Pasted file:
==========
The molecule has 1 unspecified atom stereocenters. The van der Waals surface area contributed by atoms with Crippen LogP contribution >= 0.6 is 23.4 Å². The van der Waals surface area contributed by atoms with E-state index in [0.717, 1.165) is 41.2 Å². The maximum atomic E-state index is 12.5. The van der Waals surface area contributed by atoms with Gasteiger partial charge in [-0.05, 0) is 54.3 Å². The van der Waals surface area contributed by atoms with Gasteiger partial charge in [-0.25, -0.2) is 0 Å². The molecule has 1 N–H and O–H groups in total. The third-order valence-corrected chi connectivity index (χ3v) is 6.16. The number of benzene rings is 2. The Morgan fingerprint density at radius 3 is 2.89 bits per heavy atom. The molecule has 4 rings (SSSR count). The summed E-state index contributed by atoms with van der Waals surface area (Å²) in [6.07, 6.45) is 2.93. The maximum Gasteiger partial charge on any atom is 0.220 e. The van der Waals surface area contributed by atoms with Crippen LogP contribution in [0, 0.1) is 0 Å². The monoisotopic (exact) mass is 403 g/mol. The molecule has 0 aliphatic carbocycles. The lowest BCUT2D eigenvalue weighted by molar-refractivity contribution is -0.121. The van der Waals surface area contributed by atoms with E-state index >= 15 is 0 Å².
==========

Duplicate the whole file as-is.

The molecule has 1 unspecified atom stereocenters. The van der Waals surface area contributed by atoms with Crippen LogP contribution >= 0.6 is 23.4 Å². The van der Waals surface area contributed by atoms with E-state index in [0.717, 1.165) is 41.2 Å². The maximum atomic E-state index is 12.5. The van der Waals surface area contributed by atoms with Gasteiger partial charge in [-0.05, 0) is 54.3 Å². The van der Waals surface area contributed by atoms with Gasteiger partial charge in [-0.25, -0.2) is 0 Å². The molecule has 1 N–H and O–H groups in total. The third-order valence-corrected chi connectivity index (χ3v) is 6.16. The number of benzene rings is 2. The Morgan fingerprint density at radius 3 is 2.89 bits per heavy atom. The molecule has 4 rings (SSSR count). The summed E-state index contributed by atoms with van der Waals surface area (Å²) in [6.07, 6.45) is 2.93. The maximum Gasteiger partial charge on any atom is 0.220 e. The van der Waals surface area contributed by atoms with Crippen LogP contribution in [0, 0.1) is 0 Å². The monoisotopic (exact) mass is 403 g/mol. The molecule has 0 aliphatic carbocycles. The lowest BCUT2D eigenvalue weighted by molar-refractivity contribution is -0.121. The van der Waals surface area contributed by atoms with E-state index >= 15 is 0 Å².